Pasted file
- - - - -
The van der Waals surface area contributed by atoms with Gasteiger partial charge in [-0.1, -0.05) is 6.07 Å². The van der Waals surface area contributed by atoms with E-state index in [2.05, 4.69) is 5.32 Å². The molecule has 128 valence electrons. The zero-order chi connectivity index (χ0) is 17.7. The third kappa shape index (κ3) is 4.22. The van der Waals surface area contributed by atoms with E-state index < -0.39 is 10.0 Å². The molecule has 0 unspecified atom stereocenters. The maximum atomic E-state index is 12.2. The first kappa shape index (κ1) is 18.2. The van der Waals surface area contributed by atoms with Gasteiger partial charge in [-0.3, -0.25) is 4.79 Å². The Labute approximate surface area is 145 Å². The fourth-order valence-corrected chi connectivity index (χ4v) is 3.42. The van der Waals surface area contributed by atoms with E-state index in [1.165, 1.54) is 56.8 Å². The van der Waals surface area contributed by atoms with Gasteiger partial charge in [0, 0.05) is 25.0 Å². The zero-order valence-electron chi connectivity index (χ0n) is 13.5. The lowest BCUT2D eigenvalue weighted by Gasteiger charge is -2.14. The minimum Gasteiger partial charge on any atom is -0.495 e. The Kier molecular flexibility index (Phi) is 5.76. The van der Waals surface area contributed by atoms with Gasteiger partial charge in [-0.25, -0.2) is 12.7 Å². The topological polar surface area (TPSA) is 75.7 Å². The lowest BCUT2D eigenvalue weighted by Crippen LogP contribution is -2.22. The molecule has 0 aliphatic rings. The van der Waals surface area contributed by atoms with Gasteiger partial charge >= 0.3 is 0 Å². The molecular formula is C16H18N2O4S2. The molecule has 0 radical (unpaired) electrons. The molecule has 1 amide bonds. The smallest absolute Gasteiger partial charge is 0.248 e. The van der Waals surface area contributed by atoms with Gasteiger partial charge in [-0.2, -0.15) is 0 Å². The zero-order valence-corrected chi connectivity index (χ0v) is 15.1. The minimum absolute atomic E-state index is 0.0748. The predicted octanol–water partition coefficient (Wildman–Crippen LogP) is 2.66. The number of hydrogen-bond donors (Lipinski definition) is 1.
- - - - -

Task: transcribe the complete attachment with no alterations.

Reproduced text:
The van der Waals surface area contributed by atoms with Gasteiger partial charge in [-0.1, -0.05) is 6.07 Å². The van der Waals surface area contributed by atoms with E-state index in [2.05, 4.69) is 5.32 Å². The molecule has 128 valence electrons. The zero-order chi connectivity index (χ0) is 17.7. The third kappa shape index (κ3) is 4.22. The van der Waals surface area contributed by atoms with E-state index < -0.39 is 10.0 Å². The molecule has 0 unspecified atom stereocenters. The maximum atomic E-state index is 12.2. The first kappa shape index (κ1) is 18.2. The van der Waals surface area contributed by atoms with Gasteiger partial charge in [-0.3, -0.25) is 4.79 Å². The Labute approximate surface area is 145 Å². The fourth-order valence-corrected chi connectivity index (χ4v) is 3.42. The van der Waals surface area contributed by atoms with E-state index in [1.165, 1.54) is 56.8 Å². The van der Waals surface area contributed by atoms with Gasteiger partial charge in [0, 0.05) is 25.0 Å². The zero-order valence-electron chi connectivity index (χ0n) is 13.5. The lowest BCUT2D eigenvalue weighted by Gasteiger charge is -2.14. The minimum Gasteiger partial charge on any atom is -0.495 e. The Kier molecular flexibility index (Phi) is 5.76. The van der Waals surface area contributed by atoms with Gasteiger partial charge in [-0.25, -0.2) is 12.7 Å². The topological polar surface area (TPSA) is 75.7 Å². The lowest BCUT2D eigenvalue weighted by Crippen LogP contribution is -2.22. The molecule has 0 aliphatic rings. The van der Waals surface area contributed by atoms with Gasteiger partial charge >= 0.3 is 0 Å². The molecular formula is C16H18N2O4S2. The molecule has 0 radical (unpaired) electrons. The molecule has 1 amide bonds. The smallest absolute Gasteiger partial charge is 0.248 e. The van der Waals surface area contributed by atoms with Gasteiger partial charge in [-0.2, -0.15) is 0 Å². The zero-order valence-corrected chi connectivity index (χ0v) is 15.1. The minimum absolute atomic E-state index is 0.0748. The predicted octanol–water partition coefficient (Wildman–Crippen LogP) is 2.66. The number of hydrogen-bond donors (Lipinski definition) is 1.